The "Uncanny Valley" describes an area of human perception where something is perceived as familiar, yet contains enough unfamiliar, unresolvable characteristics to also be classified as foreign - and the back-and-forth one's mind performs as it ping-pongs between the two categorizations of what is being seen, produces an uneasy feeling. This applies particularly to the identification of other living things with identifiable characteristics; facial features, limbs, skin, hair, etc. When a living thing contradicts or strays vastly from it's expected appearance in an obvious way, our perception is okay because the distance between what it is, and what is isn't, creates a solid boundary (a person with a hook in place of a missing hand... a child dressed up in adult clothing... a person wearing an animal mask). However, when something is either too subtle in it's altercation, or overcompensates in trying to appear as something else (a realistic, flesh-colored, rubber artificial hand in place of a missing hand... a child suffering from Progeria dressed in colorful children's clothes... a life-like human mask draped over the head of an animal, where you can still see it's eyes), it falls into the realm of the "uncanny valley." If something attempts to appear or mimic a human or other living creature but stops just short of achieving that goal, we tend to focus on minute flaws, almost subconsciously, and the category of "flaw" becomes our perception of the whole...
Although he didn't invent the concept, the term "uncanny valley" was resurrected by Japanese roboticist Masahiro Mori in his 1970 essay "The Uncanny Valley" (translated from Japanese), where he described in detail the alienated reactions that humans have to robots or androids who look too human-like (artificial skin, hair, animatronic faces and limbs), as opposed to human reactions to robots that do not try to appear human at all, and posses no human-like features, which are often instantly positive, empathetic and warm. Mori's theories have become more and more important as robot science and robotic engineering have become acceleratingly widespread, particularly in Japan.
Mori actually commandeered the term from Ernst Jentsch, who coined it in his 1906 essay "On the Psychology of the Uncanny" ('Über die Psychologie des Unheimlichen'), which explored the thought processes humans go through within the boundary line that divides the familiar and the unfamiliar. These ideas were more famously expanded upon by Sigmund Freud, who wrote of them in his 1916 essay "The Uncanny" ('Das Unheimliche').
Of course, these days, things are a bit different. Once exposed to the uncanny, it eventually ceases to be so. And in our age of overly-developed communication technology and sensory exposure and overload, the instance of truly contradicting semiotics seems less and less likely. Today, fewer things seem genuinely "alien."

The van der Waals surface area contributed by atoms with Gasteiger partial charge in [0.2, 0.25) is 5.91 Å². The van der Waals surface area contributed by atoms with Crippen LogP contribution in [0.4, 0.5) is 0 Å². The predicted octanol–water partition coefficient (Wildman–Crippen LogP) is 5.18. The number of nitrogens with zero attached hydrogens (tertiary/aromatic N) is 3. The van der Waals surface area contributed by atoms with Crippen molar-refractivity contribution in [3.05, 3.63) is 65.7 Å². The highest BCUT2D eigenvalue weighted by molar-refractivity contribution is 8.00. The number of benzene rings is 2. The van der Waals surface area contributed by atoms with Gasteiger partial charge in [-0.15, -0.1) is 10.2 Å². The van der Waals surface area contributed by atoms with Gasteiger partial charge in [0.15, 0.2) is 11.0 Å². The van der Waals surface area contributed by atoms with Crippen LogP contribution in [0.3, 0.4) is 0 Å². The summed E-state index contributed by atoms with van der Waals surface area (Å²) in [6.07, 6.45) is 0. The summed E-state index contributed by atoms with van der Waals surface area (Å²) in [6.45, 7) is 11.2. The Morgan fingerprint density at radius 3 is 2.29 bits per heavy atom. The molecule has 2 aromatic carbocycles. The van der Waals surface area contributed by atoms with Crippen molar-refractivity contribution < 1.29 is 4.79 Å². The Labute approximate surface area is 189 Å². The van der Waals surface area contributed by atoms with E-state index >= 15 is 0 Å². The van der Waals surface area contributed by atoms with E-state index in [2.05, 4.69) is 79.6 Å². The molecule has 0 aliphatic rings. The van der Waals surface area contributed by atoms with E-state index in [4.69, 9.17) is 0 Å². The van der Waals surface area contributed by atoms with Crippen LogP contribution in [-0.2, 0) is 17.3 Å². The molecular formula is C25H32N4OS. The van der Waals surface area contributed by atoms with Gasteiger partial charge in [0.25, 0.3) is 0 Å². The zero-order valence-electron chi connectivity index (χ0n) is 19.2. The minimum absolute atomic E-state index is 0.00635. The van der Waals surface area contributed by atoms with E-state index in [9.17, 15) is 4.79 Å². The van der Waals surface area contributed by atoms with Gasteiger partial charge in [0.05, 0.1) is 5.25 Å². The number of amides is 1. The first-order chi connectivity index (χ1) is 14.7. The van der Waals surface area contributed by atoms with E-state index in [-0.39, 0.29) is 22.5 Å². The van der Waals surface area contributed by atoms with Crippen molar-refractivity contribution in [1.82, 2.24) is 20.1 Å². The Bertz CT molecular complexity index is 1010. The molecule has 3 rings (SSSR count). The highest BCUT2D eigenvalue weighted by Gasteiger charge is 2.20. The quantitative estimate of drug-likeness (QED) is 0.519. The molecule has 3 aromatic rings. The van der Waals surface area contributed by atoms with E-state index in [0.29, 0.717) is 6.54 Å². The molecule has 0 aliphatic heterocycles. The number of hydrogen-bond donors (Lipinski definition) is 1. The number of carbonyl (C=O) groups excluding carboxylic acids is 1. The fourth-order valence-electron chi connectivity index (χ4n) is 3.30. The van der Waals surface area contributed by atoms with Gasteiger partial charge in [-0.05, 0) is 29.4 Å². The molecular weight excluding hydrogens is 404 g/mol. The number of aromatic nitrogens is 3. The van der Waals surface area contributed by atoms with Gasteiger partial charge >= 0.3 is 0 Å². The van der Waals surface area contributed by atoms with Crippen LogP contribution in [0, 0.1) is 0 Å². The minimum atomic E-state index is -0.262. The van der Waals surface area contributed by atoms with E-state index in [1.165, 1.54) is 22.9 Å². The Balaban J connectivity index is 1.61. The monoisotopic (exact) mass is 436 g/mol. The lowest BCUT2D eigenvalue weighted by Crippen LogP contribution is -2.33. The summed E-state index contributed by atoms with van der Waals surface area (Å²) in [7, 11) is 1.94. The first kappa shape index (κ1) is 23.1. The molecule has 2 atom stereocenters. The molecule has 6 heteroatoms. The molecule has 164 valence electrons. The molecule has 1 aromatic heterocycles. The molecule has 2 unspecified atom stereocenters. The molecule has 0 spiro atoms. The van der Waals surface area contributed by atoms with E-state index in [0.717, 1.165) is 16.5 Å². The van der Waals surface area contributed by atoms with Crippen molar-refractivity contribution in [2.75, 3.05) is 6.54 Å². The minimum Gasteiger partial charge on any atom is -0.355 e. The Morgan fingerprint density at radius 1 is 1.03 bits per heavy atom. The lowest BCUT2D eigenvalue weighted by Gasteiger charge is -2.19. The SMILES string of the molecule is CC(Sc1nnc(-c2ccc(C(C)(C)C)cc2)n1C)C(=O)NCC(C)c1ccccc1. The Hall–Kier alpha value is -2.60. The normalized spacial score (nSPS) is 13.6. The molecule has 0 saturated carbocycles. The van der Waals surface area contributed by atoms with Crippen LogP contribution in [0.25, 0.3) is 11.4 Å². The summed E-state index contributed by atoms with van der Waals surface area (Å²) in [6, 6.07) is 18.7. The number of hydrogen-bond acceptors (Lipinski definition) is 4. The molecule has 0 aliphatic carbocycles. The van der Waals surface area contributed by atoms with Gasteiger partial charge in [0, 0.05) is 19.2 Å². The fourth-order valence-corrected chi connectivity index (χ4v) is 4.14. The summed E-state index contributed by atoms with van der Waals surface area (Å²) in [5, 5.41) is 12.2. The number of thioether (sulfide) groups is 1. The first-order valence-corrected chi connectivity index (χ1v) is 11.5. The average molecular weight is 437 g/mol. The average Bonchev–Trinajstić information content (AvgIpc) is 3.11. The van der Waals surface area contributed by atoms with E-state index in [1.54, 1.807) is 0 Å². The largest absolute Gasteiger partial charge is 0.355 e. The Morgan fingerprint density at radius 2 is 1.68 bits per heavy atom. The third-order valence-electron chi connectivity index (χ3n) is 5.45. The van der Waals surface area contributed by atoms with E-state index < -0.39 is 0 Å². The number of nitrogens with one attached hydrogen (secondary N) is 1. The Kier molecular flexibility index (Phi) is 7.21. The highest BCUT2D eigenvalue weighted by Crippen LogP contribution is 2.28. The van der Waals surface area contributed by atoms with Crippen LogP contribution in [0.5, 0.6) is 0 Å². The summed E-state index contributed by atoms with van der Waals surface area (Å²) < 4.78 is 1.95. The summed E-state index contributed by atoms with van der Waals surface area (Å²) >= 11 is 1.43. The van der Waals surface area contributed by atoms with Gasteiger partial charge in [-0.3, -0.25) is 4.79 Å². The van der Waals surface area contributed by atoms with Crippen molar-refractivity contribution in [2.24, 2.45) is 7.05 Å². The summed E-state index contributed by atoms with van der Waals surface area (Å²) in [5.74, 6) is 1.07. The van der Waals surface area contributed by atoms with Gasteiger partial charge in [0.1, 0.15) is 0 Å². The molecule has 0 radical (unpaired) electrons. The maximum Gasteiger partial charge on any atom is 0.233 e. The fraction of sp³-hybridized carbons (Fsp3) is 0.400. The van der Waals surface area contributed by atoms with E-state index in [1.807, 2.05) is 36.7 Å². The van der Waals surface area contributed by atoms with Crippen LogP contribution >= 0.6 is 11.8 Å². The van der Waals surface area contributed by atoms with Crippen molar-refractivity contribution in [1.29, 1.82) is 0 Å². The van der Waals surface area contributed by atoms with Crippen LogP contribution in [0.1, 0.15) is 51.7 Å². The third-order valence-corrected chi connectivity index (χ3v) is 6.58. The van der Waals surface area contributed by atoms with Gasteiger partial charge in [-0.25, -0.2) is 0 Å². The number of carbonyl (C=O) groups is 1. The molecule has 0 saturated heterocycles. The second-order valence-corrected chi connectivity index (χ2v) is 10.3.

Two years ago, while doing research for an article I wrote about living with a Japanese home robot, I had a fascinating phone conversation with Sara Kiesler, Professor of Computer Science and Human-Computer Interaction at Carnegie Mellon. A bit of a celebrity within the field of robotics on this side of the globe, Kiesler has, amongst other things, spent years in research with this exact topic. She spoke about how human characteristics in robots can often have a simple communicative purpose. A robot who extends an arm-like appendage to hand you something acts as information, you know what it is trying to do. Robots with no human features at all (something that is just a sphere or cylinder on wheels, something with no head, or even a typical home computer design), that interact with people in human-like ways can be just as disturbing as robots that try too hard to appear human. But the territory of either-or is not so black and white. The simple addition of human features onto a robot that otherwise appears to be a machine, initially thought of as positive in the design of robots, can be disturbing for many. A very mechanical looking robot that has added-on a human hand-like extension on it's arm, or spherical eyes with pupils that correlate to move in the direction of what the robot is looking at, or human-like lips that move as the robot speaks, can sometimes remind people of disfigurement, strange disease, or death... mostly on a subconscious level. Conceivably, the emotional state and the complex variety of stimulus that cause the "uncanny valley" could be traced back evolutionarily to animals who developed an acute sense to identify other living things that were slightly diseased or mutated from the norm, and needed to be avoided.